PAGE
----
Final Thesis: Collaboration Networks in Open Source Projects’ Issue Trackers
Abstract: Open source software nowadays is increasingly used outside its own ecosystem. It is used by governmental departments and companies, for commercial projects and as a part of critical infrastructure, like encryption libraries. This usually makes it necessary to increase the collaboration with open source communities but it is also required to asses new risks, which arise from using a software, maintained mainly by volunteers. In order to achieve this we need a better understanding of open source communities and about how they organize and structure themselves, whether they depend on key personality and whether they form subcommunities? How do such communities change their behavior over time, during growth and which is the most efficient form of structuring to handle reported issues? We collect issue tracker data and use it to create sequences of social networks for 6007 projects present on Github.com and for 120 projects from the Apache Software Foundation. Based on metrics to quantify the strength of subcommunities and centralization we study the general structure of open source communities and how they might correlate, but also their behavior over time. We compare the communities based on an efficiency metric to gain information about preferable structures. Our results show that most open source communities avoid to organize themselves in subcommunities while they are highly dependent on a few key personalities. The results of both metrics do indeed correlate, which means that if a community has strongly distinct groups it is unlikely to be highly centralized. But neither the few in subcommunities organized projects nor any other organizational type show a significantly higher efficiency. Although projects grow over time, they show only little internal structural change. The stability of open source communities and the strong avoidance of subcommunities are unexpected results, since it highly contradicts recent related studies and therefore requires more research to better predict the development of projects. For the assessment of projects the dependency on strong key members for the stability may prove helpful when it comes to indicating and analyzing major changes.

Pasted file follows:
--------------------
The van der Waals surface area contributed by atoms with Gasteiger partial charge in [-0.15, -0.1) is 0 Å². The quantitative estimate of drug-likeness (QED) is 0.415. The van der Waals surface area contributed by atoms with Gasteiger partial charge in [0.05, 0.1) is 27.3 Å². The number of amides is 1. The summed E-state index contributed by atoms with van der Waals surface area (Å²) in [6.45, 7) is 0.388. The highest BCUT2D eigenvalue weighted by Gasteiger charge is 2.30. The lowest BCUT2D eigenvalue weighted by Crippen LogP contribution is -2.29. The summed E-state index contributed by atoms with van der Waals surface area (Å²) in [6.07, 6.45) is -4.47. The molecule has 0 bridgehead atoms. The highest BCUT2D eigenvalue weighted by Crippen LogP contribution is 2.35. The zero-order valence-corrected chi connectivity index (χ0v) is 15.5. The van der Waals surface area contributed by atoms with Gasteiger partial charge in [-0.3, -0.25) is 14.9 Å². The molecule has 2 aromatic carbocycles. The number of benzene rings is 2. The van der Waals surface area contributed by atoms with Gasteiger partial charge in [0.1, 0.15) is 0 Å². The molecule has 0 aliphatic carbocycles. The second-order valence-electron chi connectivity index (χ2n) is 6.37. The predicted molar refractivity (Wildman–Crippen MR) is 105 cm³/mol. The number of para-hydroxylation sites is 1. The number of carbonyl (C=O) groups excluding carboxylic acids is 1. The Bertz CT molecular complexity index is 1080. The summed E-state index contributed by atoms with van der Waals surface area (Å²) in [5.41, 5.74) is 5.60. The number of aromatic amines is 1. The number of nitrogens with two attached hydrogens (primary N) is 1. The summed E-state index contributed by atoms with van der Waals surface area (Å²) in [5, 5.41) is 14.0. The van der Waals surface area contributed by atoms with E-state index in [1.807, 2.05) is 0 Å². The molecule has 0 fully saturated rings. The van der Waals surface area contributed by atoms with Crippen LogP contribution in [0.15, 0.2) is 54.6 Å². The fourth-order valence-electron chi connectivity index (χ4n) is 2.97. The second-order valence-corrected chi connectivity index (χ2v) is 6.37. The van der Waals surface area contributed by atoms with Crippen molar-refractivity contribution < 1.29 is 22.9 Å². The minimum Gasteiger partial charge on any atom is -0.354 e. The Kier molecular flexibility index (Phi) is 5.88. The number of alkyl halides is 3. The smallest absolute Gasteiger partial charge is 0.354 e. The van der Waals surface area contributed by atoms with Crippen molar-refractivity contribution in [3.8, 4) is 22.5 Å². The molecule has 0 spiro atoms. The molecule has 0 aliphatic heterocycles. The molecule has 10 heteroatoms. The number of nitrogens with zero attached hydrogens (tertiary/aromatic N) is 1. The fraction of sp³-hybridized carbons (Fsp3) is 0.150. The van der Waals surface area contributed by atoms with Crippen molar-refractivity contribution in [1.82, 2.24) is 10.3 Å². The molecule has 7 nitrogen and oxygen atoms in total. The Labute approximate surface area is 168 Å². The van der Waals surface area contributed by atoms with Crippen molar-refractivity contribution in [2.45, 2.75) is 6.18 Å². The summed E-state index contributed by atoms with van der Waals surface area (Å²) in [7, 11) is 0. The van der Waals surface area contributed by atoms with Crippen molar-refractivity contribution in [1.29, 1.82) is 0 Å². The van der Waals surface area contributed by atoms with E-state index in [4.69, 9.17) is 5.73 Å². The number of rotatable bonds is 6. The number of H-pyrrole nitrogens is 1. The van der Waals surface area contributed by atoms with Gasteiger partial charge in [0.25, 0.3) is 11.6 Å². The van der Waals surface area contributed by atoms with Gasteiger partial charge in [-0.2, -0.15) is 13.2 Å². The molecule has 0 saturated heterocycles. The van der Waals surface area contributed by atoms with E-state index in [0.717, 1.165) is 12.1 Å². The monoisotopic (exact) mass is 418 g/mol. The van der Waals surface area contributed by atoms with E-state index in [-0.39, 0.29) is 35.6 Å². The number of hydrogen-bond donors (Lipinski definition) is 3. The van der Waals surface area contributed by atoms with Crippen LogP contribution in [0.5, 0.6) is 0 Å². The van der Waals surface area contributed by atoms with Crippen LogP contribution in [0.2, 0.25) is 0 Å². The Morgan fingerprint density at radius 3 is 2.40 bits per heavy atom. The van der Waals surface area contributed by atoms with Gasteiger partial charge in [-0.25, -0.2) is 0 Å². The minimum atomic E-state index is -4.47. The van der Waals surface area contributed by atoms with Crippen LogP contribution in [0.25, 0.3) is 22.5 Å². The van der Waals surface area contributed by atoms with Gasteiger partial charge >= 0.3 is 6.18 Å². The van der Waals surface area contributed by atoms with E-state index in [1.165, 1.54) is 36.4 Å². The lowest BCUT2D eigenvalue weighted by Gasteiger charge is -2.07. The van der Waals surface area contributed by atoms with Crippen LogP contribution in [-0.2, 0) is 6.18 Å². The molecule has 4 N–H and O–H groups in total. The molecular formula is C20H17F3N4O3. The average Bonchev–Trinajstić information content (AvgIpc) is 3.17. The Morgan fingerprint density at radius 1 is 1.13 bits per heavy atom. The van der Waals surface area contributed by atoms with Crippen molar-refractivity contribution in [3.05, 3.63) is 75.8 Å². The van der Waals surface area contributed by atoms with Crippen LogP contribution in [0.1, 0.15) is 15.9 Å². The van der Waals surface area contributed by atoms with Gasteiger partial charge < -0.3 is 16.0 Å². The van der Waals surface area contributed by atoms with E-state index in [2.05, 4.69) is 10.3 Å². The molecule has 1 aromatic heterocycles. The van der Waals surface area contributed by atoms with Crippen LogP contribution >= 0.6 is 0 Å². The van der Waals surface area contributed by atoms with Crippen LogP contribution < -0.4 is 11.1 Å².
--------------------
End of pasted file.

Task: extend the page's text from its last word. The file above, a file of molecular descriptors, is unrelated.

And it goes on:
Keywords: Open Source, Issue Tracker, Bug Tracker, Social Network Analysis
Reference: Björn Meier. Collaboration Networks in Open Source Projects’ Issue Trackers. Master Thesis, Friedrich-Alexander-Universität Erlangen-Nürnberg: 2015.